Catch this news item: “Crazed coloratura carelessly cavorting capsizes collapsible kayak near Ketchikan; catches cold, clap, and claustrophobia. Clan commiserates concomitantly in comfy catatonia. Crisis cancels contract.” Now some might still believe that the life of an opera singer consists merely of endorsing fat paychecks while lying in bed munching on chocolate-covered garlic cloves. Not true. In fact, the fringe benefits of today’s highest-paid stars tend to center more around jet lag and cholesterol.
However, young opera singers learn the ropes best by participating in the educational outreach programs conducted by major companies. Houston Grand Opera has an extensive program and San Francisco Opera is probably the pioneer in this field. Western Opera Theater, now into its second decade, is the most adventurous group of young singers around. They have traveled into the wilds of Alaska via tiny planes and dogsleds. They have played up and down the San Joaquin Valley, in snowbound Eskimo communities where plans were sent ahead for children to crayon in scenery, and in schools throughout the West. On the road they conduct workshops to acquaint people with opera, present full studio performances in English, and bring a vital form of art into communities that could never afford to mount their own productions.
Don’t look down your nose saying that if there isn’t a cast of thousands with international superstars that it just isn’t opera. The singers in WOT are thoroughly trained professionals with talent to spare. Their standards are as high as those of any major company and the demands made on the singers are often far more strenuous. Depending on how far from civilization they are, singers may end up using sleeping bags on a bare floor for the night. Constantly performing in repertory keeps the voice, body, and mind on sharp edge, quickly breaking down excessive ego trips. Most of all is the excitement and enjoyment of turning on new audiences to opera. WOT is not the opera that you hear over the Saturday Met broadcasts – but live, intimate, fun performances in understandable language.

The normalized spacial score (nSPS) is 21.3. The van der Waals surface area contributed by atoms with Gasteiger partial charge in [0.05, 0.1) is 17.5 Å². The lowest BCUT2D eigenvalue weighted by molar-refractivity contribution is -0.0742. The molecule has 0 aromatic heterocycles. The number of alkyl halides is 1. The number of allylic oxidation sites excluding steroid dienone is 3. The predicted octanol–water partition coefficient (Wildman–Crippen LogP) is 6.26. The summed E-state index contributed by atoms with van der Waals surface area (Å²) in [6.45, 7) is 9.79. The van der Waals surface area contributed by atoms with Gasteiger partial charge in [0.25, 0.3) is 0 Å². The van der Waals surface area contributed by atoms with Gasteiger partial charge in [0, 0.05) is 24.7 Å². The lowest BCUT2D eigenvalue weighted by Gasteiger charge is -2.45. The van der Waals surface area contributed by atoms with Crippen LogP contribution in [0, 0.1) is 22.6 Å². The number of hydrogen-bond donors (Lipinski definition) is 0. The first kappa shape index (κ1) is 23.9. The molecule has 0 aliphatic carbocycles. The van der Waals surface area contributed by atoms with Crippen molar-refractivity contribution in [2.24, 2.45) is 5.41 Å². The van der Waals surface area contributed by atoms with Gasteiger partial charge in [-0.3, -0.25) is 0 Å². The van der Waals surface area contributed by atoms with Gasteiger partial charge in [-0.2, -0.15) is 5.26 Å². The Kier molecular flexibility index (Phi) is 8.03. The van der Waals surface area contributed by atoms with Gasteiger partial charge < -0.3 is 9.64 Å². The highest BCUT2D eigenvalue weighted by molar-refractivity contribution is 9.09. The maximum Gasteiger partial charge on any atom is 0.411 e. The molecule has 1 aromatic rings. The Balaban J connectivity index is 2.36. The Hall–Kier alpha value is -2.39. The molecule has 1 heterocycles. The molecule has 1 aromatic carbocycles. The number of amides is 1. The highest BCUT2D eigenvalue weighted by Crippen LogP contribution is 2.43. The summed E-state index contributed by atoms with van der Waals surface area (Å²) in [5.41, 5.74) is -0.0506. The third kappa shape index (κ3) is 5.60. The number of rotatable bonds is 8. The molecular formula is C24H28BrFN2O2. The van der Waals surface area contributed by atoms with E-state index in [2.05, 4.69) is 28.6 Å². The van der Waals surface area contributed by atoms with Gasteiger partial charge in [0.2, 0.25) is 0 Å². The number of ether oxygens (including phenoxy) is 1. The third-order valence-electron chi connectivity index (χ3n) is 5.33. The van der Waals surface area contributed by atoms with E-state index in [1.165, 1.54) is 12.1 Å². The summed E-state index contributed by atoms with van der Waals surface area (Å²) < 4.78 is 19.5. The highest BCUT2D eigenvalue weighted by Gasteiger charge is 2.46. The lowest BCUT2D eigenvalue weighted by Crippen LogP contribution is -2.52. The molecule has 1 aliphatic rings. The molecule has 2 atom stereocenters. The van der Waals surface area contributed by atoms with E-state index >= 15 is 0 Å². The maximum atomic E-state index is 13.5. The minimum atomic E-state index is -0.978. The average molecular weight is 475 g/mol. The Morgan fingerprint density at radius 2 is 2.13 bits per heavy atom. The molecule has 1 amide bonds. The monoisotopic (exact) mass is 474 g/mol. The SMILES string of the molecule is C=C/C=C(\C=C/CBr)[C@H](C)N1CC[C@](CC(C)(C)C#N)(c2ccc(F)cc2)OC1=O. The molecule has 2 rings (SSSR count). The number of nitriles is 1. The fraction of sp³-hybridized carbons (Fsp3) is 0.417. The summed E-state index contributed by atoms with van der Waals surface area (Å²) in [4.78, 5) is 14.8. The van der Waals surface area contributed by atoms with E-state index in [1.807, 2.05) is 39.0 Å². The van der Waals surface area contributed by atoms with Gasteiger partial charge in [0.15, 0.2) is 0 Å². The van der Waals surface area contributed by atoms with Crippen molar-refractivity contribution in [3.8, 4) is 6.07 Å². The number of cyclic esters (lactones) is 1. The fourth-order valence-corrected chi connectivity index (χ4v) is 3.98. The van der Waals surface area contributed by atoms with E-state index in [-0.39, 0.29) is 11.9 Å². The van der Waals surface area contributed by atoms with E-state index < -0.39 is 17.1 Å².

In the past few years I have attended a half dozen performances by WOT and been half knocked out of my seat each time. There were nights that were far better than some evenings I remember at the Met during the Bing regime. WOT does a rollicking production of Cenerentola and a delightful Hansel and Gretel, with one of the best witches ever. Their Barber of Seville is a joy; an updated La Traviata several years ago was electric theater. This year I attended Don Pasquale and Susannah and was again bowled over by the professionalism and talent onstage.
Don Pasquale often seems to be a meal of leftovers by Donizetti. But as stage farce it can’t be beat. WOT’s production is like a cross between children’s theater adenomatous an intimate opera performed in your lap. Vocally the performances were solid, particularly the singing and clowning of Stanley Wexler in the title role. Jane Bane was a tease as Norina. Richard Estes as Dr. Malatesta performed with a sparkle that could not be missed. The infectiousness of the production was apparent – the audience had a blast, laughing heartily all the time, rocking back and forth in enjoyment. As is often done at WOT performances, scenery was changed in full view of the audience.